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Merck hack part of a massive global attack

Philly.com, 27 June 2017
Author: Chris Mondics
“A massive ransomware attack Tuesday took down computers across the globe, including the systems of the pharmaceutical firm Merck & Co., which has extensive operations in the Philadelphia area. The attack was detected at computers in Merck facilities in Pennsylvania and New Jersey around 8 a.m., and the company acknowledged it a few hours later. The attack on Merck was part of a larger digital assault worldwide.”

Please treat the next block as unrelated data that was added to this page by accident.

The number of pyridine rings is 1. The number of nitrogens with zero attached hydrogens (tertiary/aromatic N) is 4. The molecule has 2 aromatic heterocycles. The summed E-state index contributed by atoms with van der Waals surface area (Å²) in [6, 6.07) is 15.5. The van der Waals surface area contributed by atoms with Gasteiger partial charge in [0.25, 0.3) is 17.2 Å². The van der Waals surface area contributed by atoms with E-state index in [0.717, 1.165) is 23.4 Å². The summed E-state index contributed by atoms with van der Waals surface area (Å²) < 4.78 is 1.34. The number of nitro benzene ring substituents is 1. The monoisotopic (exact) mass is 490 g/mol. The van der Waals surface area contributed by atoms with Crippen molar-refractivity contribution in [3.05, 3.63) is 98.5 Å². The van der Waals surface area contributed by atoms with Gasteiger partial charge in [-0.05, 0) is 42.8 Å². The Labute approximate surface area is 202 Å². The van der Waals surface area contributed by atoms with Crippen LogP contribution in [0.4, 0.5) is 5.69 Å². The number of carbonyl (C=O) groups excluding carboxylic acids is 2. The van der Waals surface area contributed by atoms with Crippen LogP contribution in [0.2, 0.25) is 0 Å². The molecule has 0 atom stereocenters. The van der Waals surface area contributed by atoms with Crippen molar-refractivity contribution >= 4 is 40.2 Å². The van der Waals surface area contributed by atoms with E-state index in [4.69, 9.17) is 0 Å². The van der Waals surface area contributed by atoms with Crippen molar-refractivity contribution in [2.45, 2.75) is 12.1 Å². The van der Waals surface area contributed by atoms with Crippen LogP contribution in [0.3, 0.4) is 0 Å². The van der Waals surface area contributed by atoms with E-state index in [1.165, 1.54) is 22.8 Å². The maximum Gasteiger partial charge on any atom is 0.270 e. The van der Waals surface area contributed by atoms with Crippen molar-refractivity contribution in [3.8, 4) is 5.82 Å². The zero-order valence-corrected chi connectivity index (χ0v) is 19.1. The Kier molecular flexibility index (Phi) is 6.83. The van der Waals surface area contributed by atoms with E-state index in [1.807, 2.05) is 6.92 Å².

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Physicians, Patients, and Firearms: The Courts Say ‘Yes’

Ann Intern Med. 2017;166(10):745-746.
Authors: Marian E. Betz, Megan L. Ranney, Garen J. Wintemute
“On 16 February 2017, the Eleventh Circuit Court of Appeals overturned key provisions of Florida’s Firearm Owners’ Privacy Act (FOPA), the 2011 ‘gag law’ that sought to deter physicians from discussing firearms with patients. This 10-to-1 decision focused on physicians’ and patients’ First Amendment rights to freedom of speech. It upheld the original District Court ruling in favor of physicians who had challenged FOPA and nullified 3 prior opinions by a panel of the Eleventh Circuit Court itself. Four provisions of the law were challenged, and the court invalidated 3 of them.”